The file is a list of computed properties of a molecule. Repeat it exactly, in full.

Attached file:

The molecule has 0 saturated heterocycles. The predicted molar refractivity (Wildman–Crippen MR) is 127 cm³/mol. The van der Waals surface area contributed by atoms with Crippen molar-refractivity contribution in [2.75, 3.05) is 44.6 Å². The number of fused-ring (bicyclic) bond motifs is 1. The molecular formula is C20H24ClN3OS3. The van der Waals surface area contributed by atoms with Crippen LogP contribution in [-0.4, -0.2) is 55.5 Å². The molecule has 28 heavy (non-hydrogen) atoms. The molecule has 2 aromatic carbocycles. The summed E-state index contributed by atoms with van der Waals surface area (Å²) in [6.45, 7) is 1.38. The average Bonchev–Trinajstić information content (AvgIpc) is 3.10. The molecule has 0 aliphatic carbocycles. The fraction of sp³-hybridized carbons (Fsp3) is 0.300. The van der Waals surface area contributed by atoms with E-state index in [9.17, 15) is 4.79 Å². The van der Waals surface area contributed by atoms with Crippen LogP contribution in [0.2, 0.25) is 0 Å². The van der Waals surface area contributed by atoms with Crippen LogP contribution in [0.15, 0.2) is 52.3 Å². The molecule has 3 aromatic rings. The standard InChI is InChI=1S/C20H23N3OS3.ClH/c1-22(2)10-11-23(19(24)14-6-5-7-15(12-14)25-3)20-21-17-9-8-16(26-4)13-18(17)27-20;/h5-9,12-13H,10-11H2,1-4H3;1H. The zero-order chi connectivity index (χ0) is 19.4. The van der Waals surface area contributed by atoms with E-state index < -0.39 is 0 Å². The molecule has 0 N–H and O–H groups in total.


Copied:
The molecule has 0 saturated heterocycles. The predicted molar refractivity (Wildman–Crippen MR) is 127 cm³/mol. The van der Waals surface area contributed by atoms with Crippen molar-refractivity contribution in [2.75, 3.05) is 44.6 Å². The number of fused-ring (bicyclic) bond motifs is 1. The molecular formula is C20H24ClN3OS3. The van der Waals surface area contributed by atoms with Crippen LogP contribution in [-0.4, -0.2) is 55.5 Å². The molecule has 28 heavy (non-hydrogen) atoms. The molecule has 2 aromatic carbocycles. The summed E-state index contributed by atoms with van der Waals surface area (Å²) in [6.45, 7) is 1.38. The average Bonchev–Trinajstić information content (AvgIpc) is 3.10. The molecule has 0 aliphatic carbocycles. The fraction of sp³-hybridized carbons (Fsp3) is 0.300. The van der Waals surface area contributed by atoms with E-state index in [9.17, 15) is 4.79 Å². The van der Waals surface area contributed by atoms with Crippen LogP contribution in [0.2, 0.25) is 0 Å². The van der Waals surface area contributed by atoms with Crippen LogP contribution in [0.15, 0.2) is 52.3 Å². The molecule has 3 aromatic rings. The standard InChI is InChI=1S/C20H23N3OS3.ClH/c1-22(2)10-11-23(19(24)14-6-5-7-15(12-14)25-3)20-21-17-9-8-16(26-4)13-18(17)27-20;/h5-9,12-13H,10-11H2,1-4H3;1H. The zero-order chi connectivity index (χ0) is 19.4. The van der Waals surface area contributed by atoms with E-state index < -0.39 is 0 Å². The molecule has 0 N–H and O–H groups in total.